Asia

In Hong Kong and Japan, Grim Economic Expectations


As always, Hong Kong was upbeat as families gathered to celebrate the Chinese New Year on Jan. 26. But the positive mood apparently doesn't extend to the city's business elite. Hong Kong has the dubious honor of being among the world's most pessimistic places, at least when it comes to the economy.

London-based accounting firm Grant Thornton International in January released the results of a survey of more than 7,200 corporate executives in 36 countries worldwide, asking them about their expectations for 2009 both in terms of the overall economy and their companies. When it comes to pessimism about the economy in the Year of the Ox, Hong Kong was No. 9, gloomier than the U.S. and Britain and only a bit better than Japan, the least upbeat of all.

A year ago when the Hang Seng index was soaring along with the Dow Jones industrial index and other markets, Hong Kong scored plus 81 on the Grant Thornton optimism/pessimism index. Today it's at minus 49. (The numbers show the difference between the percentage of respondents who were upbeat and those who were gloomy, with the best possible score plus 100 and the worst minus 100.)

As for expectations about their own businesses, Hong Kong executives look even more downbeat. In all six categories—ranging from expectations regarding exports, profitability, investment in new buildings, investment in plant and machinery, turnover, and selling prices—Hong Kong ranked worst of all, with the gloomiest scores for every one. "Hong Kong privately held businesses appeared to be the most depressed group across the world, with the lowest expectation over the next 12 months on all major economic indicators," the firm says.

Japan's status as the gloomiest country anywhere is a reflection of the troubles so many top Japanese exporters now have trying to sell in the recession-plagued U.S. and Europe. Making things worse for companies such as automaker Toyota (TM), they can't count on markets closer to home, with Japan having fallen into recession and China struggling. Akio Toyoda, grandson of the company's founder and newly appointed president of Toyota, told reporters on Jan. 20 the company faces "an unprecedented crisis." Adds Koji Endo, an analyst with Credit Suisse (CS) in Tokyo: "there is no question that 2009 will be the toughest year Toyota has ever faced."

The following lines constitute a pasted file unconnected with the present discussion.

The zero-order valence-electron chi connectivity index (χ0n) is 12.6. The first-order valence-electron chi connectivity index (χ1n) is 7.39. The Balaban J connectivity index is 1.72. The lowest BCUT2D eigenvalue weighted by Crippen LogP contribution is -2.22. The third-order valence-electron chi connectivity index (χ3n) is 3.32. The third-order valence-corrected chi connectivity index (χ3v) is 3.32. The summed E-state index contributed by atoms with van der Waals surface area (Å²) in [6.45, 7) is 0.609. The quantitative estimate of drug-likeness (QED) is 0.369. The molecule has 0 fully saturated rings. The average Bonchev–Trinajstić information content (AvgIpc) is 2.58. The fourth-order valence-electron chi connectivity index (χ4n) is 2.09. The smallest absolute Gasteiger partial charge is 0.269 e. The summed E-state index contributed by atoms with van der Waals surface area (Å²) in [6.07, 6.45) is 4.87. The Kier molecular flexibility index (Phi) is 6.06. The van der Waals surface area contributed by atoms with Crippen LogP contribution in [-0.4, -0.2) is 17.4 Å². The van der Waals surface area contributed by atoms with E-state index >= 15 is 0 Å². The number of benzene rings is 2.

The China Effect

Times are just as tough in Hong Kong. Since companies in the special administrative region of China are so reliant on manufacturing in the mainland or on providing logistics and financial services for customers based there, the slowdown in the Chinese economy is depressing local confidence. Last week the Chinese government reported economic growth in the fourth quarter of 2008 slumped to 6.8%, its worst year-over-year performance since 2001 and far below the 8% level that economists believe China requires to create enough jobs for its expanding workforce.

Given Hong Kong's status as a financial hub for Asia, it's not surprising the global financial crisis is taking its toll. "If you could isolate the City of London or isolate New York, you would find similar results," says Gary James, tax partner with Grant Thornton in Hong Kong. "When the finance industry is such a major part of the economy, you would expect these types of results."

That said, there is some reason for optimism, even in Hong Kong. While the situation in the city is indeed "grim," says Richard Crosby, a partner with London-based law firm Norton Rose in Hong Kong, the city can still benefit from its ties to China and other parts of Asia. "You have to look at it comparatively," says Crosby. "For Asia, it is better than anywhere else right now. People are still looking to invest here." While attorneys at the Hong Kong offices of other top U.S. and British law firms may have little work, Crosby says the 11 partners and 45 associates in Norton Rose's Hong Kong office are "working pretty hard at the moment."

And Crosby doesn't expect to see a lot of law firms pulling out of Hong Kong, either. "If you want to be doing things internationally, you have to be in this region," he says. "And for China, you have to be in Hong Kong."

Einhorn is Asia regional editor in BusinessWeek's Hong Kong bureau.


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